Exploring Taiwan: A Photo Essay

There was a compelling force within me, driving me forward, demanding that I push on. Riding a bicycle always does this to me. It gives me the freedom to explore and the exhilaration of discovery in a way that only bicycling can provide.

As I rode up a Taiwanese mountain valley thru a lush, thick green forest dotted with Buddhist monasteries and Taoist pagodas, an almost overwhelming sense of adventurism was welling up from deep down inside, urging and pleading with me to push on. I so desperately wanted to give into this calling but I was forced back to reality when I looked at my watch and realized that if I didn’t turn back now, I wouldn’t make it back to the tour group by the designated time. Reluctantly I turned around and headed back to town.

The tour group I was in had rented bicycles and we had less than two hours to explore Sun Moon Lake, a hidden gem tucked away in the mountains of Taiwan. How could this be? The bike path that follows along the lake was designated as one of the top 10 bicycle routes in the world and I only had two hours to explore it?

The thick hardwood forests encroaching on the roadway gave way to a dense bamboo forest as I approached the peaceful shores of Sun Moon Lake. The abundant shade protected me from the searing heat as I contemplated how the endless array of emerald green mountains abruptly gave way to the sparkling waters glittering aimlessly before them.

Ni hau, ni hau!” Emerging from the mostly uninhabited forests onto the bike path, I am greeted by enthusiastic hellos from the friendly locals. Almost every encounter I have with them starts out with a genuine, beautiful Taiwanese smile. There never seems to be a shortage of smiles here.

As an adventure cyclist who has cycled over thirty countries, I was pleasantly surprised at the opportunities Taiwan offers not only the serious cycle tourist, but also the recreational cyclist. I was invited for a 10-day whirlwind tour by the Taiwan Tourist Bureau to help promote bicycling. I got a taste of cycling in Taiwan by renting a bicycle, then riding on various bike paths around the country. This article, followed by a series of five more, explore the bicycling possibilities in Taiwan.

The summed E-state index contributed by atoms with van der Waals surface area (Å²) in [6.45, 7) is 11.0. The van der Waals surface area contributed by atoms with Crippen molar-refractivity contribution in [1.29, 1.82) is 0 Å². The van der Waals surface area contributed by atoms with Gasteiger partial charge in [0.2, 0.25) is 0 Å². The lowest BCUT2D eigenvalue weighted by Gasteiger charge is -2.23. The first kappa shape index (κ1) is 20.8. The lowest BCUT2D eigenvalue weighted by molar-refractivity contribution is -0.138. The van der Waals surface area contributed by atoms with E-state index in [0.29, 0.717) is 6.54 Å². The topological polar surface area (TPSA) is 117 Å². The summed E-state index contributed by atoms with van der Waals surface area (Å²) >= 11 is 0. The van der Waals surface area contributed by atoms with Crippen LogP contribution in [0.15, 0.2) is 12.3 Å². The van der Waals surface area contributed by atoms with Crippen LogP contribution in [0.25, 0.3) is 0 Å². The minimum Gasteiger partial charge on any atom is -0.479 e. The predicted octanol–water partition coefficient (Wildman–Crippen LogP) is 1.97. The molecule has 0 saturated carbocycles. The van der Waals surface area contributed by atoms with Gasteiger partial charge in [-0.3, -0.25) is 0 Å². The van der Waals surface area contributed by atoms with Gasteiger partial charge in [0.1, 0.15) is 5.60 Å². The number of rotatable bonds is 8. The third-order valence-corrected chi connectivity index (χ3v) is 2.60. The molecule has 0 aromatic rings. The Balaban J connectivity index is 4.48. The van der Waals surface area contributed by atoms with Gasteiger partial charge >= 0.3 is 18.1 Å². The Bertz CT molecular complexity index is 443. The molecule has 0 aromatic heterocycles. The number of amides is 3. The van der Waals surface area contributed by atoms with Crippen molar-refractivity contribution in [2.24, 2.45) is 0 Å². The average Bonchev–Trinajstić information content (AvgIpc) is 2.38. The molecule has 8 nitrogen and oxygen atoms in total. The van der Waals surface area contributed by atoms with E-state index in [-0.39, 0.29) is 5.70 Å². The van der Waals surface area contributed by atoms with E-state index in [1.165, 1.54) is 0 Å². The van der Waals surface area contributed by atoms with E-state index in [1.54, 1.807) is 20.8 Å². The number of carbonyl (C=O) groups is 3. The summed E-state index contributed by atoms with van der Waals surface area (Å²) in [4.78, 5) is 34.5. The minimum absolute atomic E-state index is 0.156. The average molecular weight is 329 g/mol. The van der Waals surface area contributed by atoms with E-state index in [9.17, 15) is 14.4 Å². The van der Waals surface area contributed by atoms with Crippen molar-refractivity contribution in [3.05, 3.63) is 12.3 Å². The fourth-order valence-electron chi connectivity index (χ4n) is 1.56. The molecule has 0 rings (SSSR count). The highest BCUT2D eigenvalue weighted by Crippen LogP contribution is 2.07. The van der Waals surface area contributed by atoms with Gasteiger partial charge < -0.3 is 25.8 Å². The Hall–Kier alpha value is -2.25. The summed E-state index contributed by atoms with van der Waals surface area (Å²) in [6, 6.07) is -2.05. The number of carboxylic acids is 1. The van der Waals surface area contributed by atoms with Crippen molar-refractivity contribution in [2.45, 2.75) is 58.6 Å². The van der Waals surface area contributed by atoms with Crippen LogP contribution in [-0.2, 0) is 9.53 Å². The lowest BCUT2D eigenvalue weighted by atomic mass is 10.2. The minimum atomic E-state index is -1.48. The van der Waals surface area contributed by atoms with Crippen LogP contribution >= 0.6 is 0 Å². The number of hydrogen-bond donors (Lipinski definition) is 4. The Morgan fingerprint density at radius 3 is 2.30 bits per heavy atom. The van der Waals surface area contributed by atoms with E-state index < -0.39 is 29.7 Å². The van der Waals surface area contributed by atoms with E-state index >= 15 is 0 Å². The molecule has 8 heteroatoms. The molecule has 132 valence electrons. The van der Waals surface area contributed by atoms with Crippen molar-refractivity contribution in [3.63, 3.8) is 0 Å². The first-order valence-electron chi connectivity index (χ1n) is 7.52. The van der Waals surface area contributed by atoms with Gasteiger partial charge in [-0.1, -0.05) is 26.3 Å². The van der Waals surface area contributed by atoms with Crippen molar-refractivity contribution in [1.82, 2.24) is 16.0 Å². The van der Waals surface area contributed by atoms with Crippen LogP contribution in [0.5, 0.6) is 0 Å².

Taiwan temple

Well-kept, elaborate Buddhist monasteries, temples and pagodas are a common sight in both the cities and countryside. Visitors are generally welcome to take off their shoes and walk around.

Taiwanese temple

People of all ages practice Buddhism. While worshiping, it is common to present some kind of offering to the Buddha.

Taiwan Sun Moon Lake

The enchanting waters of Sun Moon Lake. The Taiwan government did an excellent job of keeping this area in pristine condition as much of the surrounding area is unspoiled jungle and forest.

Sun Moon Lake bike path

Recreational cycling has become very popular. This bike path follows the perimeter of along the perimeter of Sun Moon Lake.

 

Taiwan smiles

When cycling in Taiwan, expect to be inundated with smiles wherever you go. They are genuinely friendly people who will go out of their way to make your stay in their country more pleasant.

Taiwan smiles

Taiwanese smiles are some of the most beautiful I’ve ever come across.

 

Taiwan countryside

Rice paddies line rural valleys. Expect mellow riding in the countryside once you get out of the hectic-ness of the cities.

 

Taipei

If you like the hustle and bustle of the city, there are several humdingers. This is Taipei, the largest city in Taiwan.

 

japanese influence in Taiwan

Although the culture of Taiwan is mainly Chinese, there is some Japanese influence.

 

Taiwanese ladies

Riding through the cities offers a unique view of everyday life.

 

Taiwan countryside

Bring a sweatshirt! Don’t be fooled by the sweltering hot lowlands; the mountains can be cold and, if it’s winter, there is a possibility of snow.

 

Taiwan market

Local markets attract many people on the weekends. Visiting one offers another glimpse of local life.

 

Aboriginal Taiwanese

Aboriginal tribes are still intact and contributing to the culture of Taiwan. This aboriginal man lives in the mountains cultivating tea.

books by Nancy Sathre-Vogel

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